There is a measure of the surreal to these developments and Sweden’s response to them. When in October Swedish forces hunted what was all but certainly a Russian submarine in the Stockholm archipelago, Swedish media dispatched reporters into dinghies, where they breathlessly tried to intuit news in the movement of naval vessels. And when Sverker Göranson, the supreme commander of Sweden’s armed forces, went before the media last month to present concrete evidence that a submarine had violated his country’s territorial waters, a Russian newspaper responded by calling the officer “unmanly.”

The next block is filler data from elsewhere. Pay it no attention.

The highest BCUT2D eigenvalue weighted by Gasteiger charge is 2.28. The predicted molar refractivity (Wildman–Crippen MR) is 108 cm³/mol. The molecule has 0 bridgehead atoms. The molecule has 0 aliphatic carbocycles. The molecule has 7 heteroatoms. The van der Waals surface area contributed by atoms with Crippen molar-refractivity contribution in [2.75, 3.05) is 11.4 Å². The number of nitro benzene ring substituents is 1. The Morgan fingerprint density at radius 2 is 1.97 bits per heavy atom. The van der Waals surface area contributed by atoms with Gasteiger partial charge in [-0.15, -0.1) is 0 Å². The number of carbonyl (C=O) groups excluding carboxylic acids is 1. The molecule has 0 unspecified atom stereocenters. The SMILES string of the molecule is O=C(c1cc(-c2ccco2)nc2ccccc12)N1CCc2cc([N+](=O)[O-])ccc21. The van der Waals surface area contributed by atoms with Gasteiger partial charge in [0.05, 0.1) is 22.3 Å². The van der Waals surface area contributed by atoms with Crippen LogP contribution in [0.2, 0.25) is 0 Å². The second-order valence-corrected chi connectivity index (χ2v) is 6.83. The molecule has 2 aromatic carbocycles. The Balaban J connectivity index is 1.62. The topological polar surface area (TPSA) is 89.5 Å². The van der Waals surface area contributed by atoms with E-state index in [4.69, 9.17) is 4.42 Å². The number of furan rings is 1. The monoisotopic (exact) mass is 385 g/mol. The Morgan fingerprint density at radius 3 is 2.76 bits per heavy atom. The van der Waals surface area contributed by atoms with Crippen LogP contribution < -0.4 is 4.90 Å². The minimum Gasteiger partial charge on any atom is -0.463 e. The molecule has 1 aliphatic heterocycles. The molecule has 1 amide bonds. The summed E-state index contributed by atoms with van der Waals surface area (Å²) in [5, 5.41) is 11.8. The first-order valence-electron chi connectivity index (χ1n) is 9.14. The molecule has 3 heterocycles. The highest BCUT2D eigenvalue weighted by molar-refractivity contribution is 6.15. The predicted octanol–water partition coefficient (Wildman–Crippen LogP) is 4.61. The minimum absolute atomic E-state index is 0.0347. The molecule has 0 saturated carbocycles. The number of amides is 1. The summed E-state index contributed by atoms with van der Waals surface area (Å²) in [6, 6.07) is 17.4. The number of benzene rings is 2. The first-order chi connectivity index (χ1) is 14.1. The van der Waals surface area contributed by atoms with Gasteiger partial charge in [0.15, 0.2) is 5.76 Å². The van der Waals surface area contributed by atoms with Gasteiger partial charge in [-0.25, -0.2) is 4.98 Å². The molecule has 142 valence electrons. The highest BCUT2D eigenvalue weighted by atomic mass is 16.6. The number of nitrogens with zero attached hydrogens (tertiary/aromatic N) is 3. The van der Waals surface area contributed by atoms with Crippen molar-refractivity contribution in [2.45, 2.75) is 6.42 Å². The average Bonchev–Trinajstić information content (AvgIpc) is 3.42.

It was probably meant as an insult, but the writer behind the snub may have unwittingly paid the Scandinavian nation a compliment. After all, even as Russia steps up its military activity in the Baltics and elsewhere, the new Swedish government is working hard to send a message to the world that Vladimir Putin’s bluster represents machismo’s death knell. 

Margot Wallström, the newly minted foreign minister, has said that under her leadership Sweden will become the only country in the world to conduct a “feminist foreign policy.” That’s a perspective that flows from U.N. Security Council Resolution 1325, a landmark measure that recognized both the disproportionate impact war has on women and the role women must play in ensuring peace and security.